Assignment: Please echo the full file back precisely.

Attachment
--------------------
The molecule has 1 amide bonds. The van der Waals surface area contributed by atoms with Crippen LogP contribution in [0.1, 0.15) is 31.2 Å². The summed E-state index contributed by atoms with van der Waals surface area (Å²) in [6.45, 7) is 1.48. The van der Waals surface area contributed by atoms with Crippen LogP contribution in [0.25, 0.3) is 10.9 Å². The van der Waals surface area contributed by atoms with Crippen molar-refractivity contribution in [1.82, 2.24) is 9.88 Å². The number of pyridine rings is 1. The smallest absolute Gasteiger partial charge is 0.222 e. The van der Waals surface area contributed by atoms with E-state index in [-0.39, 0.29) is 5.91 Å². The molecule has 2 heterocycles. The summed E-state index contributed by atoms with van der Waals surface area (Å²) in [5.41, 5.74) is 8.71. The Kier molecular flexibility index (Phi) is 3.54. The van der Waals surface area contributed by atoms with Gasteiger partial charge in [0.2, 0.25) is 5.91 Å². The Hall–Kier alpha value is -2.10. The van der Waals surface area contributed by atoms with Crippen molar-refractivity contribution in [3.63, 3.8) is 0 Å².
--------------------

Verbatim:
The molecule has 1 amide bonds. The van der Waals surface area contributed by atoms with Crippen LogP contribution in [0.1, 0.15) is 31.2 Å². The summed E-state index contributed by atoms with van der Waals surface area (Å²) in [6.45, 7) is 1.48. The van der Waals surface area contributed by atoms with Crippen LogP contribution in [0.25, 0.3) is 10.9 Å². The van der Waals surface area contributed by atoms with Crippen molar-refractivity contribution in [1.82, 2.24) is 9.88 Å². The number of pyridine rings is 1. The smallest absolute Gasteiger partial charge is 0.222 e. The van der Waals surface area contributed by atoms with E-state index in [-0.39, 0.29) is 5.91 Å². The molecule has 2 heterocycles. The summed E-state index contributed by atoms with van der Waals surface area (Å²) in [5.41, 5.74) is 8.71. The Kier molecular flexibility index (Phi) is 3.54. The van der Waals surface area contributed by atoms with Gasteiger partial charge in [0.2, 0.25) is 5.91 Å². The Hall–Kier alpha value is -2.10. The van der Waals surface area contributed by atoms with Crippen molar-refractivity contribution in [3.63, 3.8) is 0 Å².